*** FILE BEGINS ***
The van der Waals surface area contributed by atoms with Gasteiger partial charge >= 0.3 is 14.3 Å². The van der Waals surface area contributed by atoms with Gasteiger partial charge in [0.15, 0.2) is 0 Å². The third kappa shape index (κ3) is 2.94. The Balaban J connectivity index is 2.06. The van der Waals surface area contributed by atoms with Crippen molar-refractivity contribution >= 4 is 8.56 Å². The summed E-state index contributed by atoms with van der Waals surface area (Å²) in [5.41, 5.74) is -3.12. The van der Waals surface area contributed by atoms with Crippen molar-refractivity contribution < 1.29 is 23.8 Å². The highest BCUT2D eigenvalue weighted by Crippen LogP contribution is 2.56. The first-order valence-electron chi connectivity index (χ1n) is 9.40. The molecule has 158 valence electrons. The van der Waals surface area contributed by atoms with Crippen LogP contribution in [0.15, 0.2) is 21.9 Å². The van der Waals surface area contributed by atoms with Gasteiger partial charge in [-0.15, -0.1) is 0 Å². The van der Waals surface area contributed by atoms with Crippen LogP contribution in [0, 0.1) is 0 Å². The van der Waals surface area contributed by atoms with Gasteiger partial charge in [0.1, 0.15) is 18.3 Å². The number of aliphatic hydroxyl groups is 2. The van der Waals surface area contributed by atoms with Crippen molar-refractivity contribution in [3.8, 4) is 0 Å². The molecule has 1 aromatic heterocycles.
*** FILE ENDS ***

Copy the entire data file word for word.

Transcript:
The van der Waals surface area contributed by atoms with Gasteiger partial charge >= 0.3 is 14.3 Å². The van der Waals surface area contributed by atoms with Gasteiger partial charge in [0.15, 0.2) is 0 Å². The third kappa shape index (κ3) is 2.94. The Balaban J connectivity index is 2.06. The van der Waals surface area contributed by atoms with Crippen molar-refractivity contribution >= 4 is 8.56 Å². The summed E-state index contributed by atoms with van der Waals surface area (Å²) in [5.41, 5.74) is -3.12. The van der Waals surface area contributed by atoms with Crippen molar-refractivity contribution < 1.29 is 23.8 Å². The highest BCUT2D eigenvalue weighted by Crippen LogP contribution is 2.56. The first-order valence-electron chi connectivity index (χ1n) is 9.40. The molecule has 158 valence electrons. The van der Waals surface area contributed by atoms with Crippen LogP contribution in [0.15, 0.2) is 21.9 Å². The van der Waals surface area contributed by atoms with Gasteiger partial charge in [-0.15, -0.1) is 0 Å². The van der Waals surface area contributed by atoms with Crippen LogP contribution in [0, 0.1) is 0 Å². The van der Waals surface area contributed by atoms with Gasteiger partial charge in [0.1, 0.15) is 18.3 Å². The number of aliphatic hydroxyl groups is 2. The van der Waals surface area contributed by atoms with Crippen molar-refractivity contribution in [3.8, 4) is 0 Å². The molecule has 1 aromatic heterocycles.